Rolls-Royce Holdings Plc is wrestling with a shortage of parts needed to repair hundreds of faulty engines that power Boeing Co.’s 787 wide-body jets, further stretching a tight timetable for repairs.
The fix for excessive wear on the Trent 1000 turbines is taking about three days longer than planned in some cases due to a shortfall in stocks of compressor blades, said the people, who asked not to be named as the supply bottleneck hasn’t been made public.
Airlines are already being forced to lease replacement planes, sometimes for months, to maintain flights while Rolls-powered 787s are grounded for repairs. The number of idled jets reached 43, according to the people, and the strain on component suppliers could worsen after it was revealed that durability issues extend to an earlier version of the engine.
The parts crunch comes as CEO Warren East prepares to unveil job cuts from steps to simplify the business and improve margins. The restructuring, which Rolls plans to detail, could see the elimination of 10 percent of the payroll, or about 5,000 posts, JPMorgan Chase & Co. estimates.
Rolls told Bloomberg that extra maintenance work on Trent 1000 engines has placed additional pressure on its component manufacturers. “Their response has been exemplary and we are confident that the initiative shown by all our suppliers is making an important contribution to the containment and resolution of this issue,” the company said.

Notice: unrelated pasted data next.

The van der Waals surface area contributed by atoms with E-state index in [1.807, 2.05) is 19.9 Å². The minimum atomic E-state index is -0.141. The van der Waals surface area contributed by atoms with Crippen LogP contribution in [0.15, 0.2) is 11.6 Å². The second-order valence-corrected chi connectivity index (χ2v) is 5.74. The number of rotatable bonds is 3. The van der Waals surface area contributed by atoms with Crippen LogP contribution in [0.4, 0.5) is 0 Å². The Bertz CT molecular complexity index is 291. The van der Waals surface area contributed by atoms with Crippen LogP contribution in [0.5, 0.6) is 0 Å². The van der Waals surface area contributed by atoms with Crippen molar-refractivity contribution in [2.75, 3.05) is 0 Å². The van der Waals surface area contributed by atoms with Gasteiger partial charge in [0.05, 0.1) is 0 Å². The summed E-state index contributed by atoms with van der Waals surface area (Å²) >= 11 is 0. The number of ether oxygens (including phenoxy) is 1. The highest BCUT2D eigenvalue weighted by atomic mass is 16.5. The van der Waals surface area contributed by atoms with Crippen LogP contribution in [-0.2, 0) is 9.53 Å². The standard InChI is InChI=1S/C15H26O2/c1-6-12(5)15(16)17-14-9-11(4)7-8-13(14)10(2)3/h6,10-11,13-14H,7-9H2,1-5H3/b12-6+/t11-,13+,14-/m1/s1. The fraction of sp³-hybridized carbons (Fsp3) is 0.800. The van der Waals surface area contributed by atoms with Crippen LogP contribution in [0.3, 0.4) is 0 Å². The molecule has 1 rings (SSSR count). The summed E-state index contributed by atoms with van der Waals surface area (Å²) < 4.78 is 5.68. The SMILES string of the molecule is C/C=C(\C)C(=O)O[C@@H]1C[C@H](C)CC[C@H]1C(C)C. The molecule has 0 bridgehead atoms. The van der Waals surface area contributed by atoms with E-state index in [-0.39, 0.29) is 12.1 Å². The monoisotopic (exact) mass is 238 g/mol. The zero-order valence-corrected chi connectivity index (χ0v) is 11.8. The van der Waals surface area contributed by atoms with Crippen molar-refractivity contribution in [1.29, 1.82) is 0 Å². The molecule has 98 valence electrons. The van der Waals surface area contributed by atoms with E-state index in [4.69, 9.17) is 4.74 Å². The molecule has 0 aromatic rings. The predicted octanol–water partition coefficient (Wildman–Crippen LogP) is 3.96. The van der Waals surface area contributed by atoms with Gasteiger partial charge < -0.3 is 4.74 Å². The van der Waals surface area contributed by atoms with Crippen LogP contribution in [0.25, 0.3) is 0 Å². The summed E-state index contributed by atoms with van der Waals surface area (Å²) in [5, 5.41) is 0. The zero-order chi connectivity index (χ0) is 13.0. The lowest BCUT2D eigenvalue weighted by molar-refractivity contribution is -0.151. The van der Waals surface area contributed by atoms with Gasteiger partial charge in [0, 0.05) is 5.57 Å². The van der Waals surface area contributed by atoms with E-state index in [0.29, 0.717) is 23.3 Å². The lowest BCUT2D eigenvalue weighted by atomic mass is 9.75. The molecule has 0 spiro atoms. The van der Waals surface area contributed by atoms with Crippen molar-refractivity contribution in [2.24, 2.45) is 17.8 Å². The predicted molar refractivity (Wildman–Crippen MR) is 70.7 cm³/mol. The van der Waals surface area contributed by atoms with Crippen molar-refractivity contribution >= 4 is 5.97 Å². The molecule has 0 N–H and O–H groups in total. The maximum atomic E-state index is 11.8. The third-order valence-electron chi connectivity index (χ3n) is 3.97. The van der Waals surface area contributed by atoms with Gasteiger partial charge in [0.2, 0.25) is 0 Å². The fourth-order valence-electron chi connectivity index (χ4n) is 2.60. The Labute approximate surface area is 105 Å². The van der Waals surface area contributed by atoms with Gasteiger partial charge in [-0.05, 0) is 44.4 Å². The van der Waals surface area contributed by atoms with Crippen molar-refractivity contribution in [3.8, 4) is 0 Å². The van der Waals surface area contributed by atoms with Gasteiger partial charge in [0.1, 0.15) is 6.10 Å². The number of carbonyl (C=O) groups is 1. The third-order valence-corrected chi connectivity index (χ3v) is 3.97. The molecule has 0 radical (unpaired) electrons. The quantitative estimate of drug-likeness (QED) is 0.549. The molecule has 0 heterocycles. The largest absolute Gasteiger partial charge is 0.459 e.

Chicago-based Boeing said in an email that it fully supports the action Rolls is recommending to “further understand” the issue.
Rolls shares fell 10 pence or 1.2 percent on news of the parts squeeze. The faster-than-expected deterioration of the Trent 1000’s blades first came to light in 2016. More and more airlines reported damage to a batch of engines known as Package C last year and in April regulators intervened, ordering emergency shop visits for 383 suspect turbines and limiting flights for the 787s equipped with them to 2 hours 20 minutes from the nearest landing spot.
Engines are far and away the most stressed part of a plane, with turbine blades running at temperatures 200 degrees above their melting point but protected by exotic coatings and cast from a single metal crystal for added strength.
Rolls’s turbine blades are forged at a handful of sites globally, including a new factory in Rotherham, England, which the company controls. It has only one supplier for titanium compressor blades, Techjet Aerofoils, a venture it partly owns, though efforts are underway to source further producers for both items, according to the people.
Rolls has also taken steps to certify an inspection method that allows work to be carried out with engines still on the plane wing, something that would ease the burden on overwhelmed maintenance shops. The company is also reaching out to third-party repairers to expand Trent 1000 overhauls beyond its own sites in Derby, England, and Singapore, the people said.
Rolls is meanwhile working on new designs aimed at resolving the wear issues. Testing starts this month on a new compressor blade, with new turbine blades to be unveiled in July.
They would then need to be retrofitted to all 787s with engines prone to problems, including those being given new parts now and others that might be expected to develop issues later. Even before the degradation problem emerged, Rolls and its suppliers
were stretched by record orders. The company is ramping up output of the Trent XWB engine for
Airbus SE’s A350.